A Boxer aide told reporters that Senate negotiators have made another offer to House conferees in hopes of moving forward, but would not go into any details on the mechanics of a possible deal.
2012 LINE ITEMS
- Romney appealed directly to Hispanic voters Tuesday during a stop in Fort Worth.
- Romney also swept presidential primaries in five states Tuesday.
- The New York Times looks at the efforts by Obama administration to keep the spotlight on the issue of college affordability.
- First Lady Michelle Obama presented the "Top 10 fun facts about gardening" on CBS' "Late Show with David Letterman" Tuesday night.
OUTSIDE THE LINES
- "Democrats reserved nearly $19 million more in broadcast airtime this week across 24 House districts, throwing down yet another financial marker for the fall elections," Shira Toeplitz reports in Roll Call.
- A new Quinnipiac University poll released Wednesday found former Govs. Tim Kaine and George Allen locked in a dead heat for the U.S. Senate race in Virginia this fall. The survey put Kaine at 44 percent and Allen at 43 percent.
- A new poll from the left-leaning PPP found that Minnesota's push for an amendment to the state constitution that would ban same-sex marriage appears in danger of failing, with 43 percent in support of the measure and 49 percent opposed.
- The New York Times Lens blog features photos of the photographers' stakeout at the John Edwards trial. They're both enlightening and meta.
- Constitutional bans on same-sex marriage could be considered by the Supreme Court next year, after an appeals court in California chose not to revisit the issue.
- The Atlantic's Matthew O'Brien put monetary policy in terms we can all understand – by comparing it to Star Wars.
- An NBC/SMG Delta analysis shows $108 million has been spent already on television ads for the upcoming presidential election. Of that total, over $60 million has been spent in three states: Florida, Virginia and Ohio.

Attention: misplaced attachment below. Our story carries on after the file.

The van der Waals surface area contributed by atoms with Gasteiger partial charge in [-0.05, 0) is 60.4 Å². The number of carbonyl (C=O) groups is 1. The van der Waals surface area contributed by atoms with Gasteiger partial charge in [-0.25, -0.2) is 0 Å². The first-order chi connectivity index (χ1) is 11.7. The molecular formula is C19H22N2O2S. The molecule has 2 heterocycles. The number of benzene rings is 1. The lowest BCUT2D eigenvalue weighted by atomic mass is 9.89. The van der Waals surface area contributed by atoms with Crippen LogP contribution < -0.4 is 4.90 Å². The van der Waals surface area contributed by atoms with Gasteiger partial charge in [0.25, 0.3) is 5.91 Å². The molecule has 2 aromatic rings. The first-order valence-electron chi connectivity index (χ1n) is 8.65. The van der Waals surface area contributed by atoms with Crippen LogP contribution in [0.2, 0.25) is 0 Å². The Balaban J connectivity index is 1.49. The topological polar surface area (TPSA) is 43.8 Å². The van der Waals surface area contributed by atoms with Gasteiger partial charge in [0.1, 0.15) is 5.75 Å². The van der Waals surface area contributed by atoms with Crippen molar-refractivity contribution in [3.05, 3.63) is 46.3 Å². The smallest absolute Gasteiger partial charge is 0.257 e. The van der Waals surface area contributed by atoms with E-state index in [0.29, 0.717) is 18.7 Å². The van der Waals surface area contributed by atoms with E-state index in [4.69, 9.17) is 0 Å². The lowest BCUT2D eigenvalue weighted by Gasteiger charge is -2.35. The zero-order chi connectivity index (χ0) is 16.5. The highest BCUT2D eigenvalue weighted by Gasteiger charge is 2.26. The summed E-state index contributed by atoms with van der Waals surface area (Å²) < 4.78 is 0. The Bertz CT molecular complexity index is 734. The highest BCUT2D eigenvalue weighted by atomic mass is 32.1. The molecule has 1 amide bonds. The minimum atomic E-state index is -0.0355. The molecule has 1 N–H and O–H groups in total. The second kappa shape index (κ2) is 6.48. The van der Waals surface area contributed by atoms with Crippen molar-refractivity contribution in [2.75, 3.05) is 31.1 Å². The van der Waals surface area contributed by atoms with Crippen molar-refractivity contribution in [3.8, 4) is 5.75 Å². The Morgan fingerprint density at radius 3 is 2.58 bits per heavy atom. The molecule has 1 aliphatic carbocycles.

- The NewsHour's Victoria Fleischer and Jason Kane captured a student contest to make a healthy meal for less than $1 per student.
- ProPublica dubs this quote from its "Officials Say the Darndest Things" Tumblr blog as possibly the greatest sitcom premise ever.
Cassie M. Chew contributed to this report.
ON THE TRAIL
All events are listed in Eastern Time.
- President Obama attends four California campaign events: in San Francisco at 3:20 p.m. and 5:15 p.m., and in Beverly Hills at 10:15 p.m. and 11:55 p.m.
- Vice President Biden talks jobs and the economy in Winston-Salem, N.C. at 11:45 a.m.
- First Lady Michelle Obama attends campaign events in New York at 12 p.m. and Philadelphia at 3:15 p.m.
- Mitt Romney holds a tele-town hall with the National Federation of Independent Business Managers at 2:45 p.m. and attends an event at USAA in San Antonio at 3:45 p.m.
All future events can be found on our Political Calendar:
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Questions or comments? Email Christina Bellantoni at cbellantoni-at-newshour-dot-org.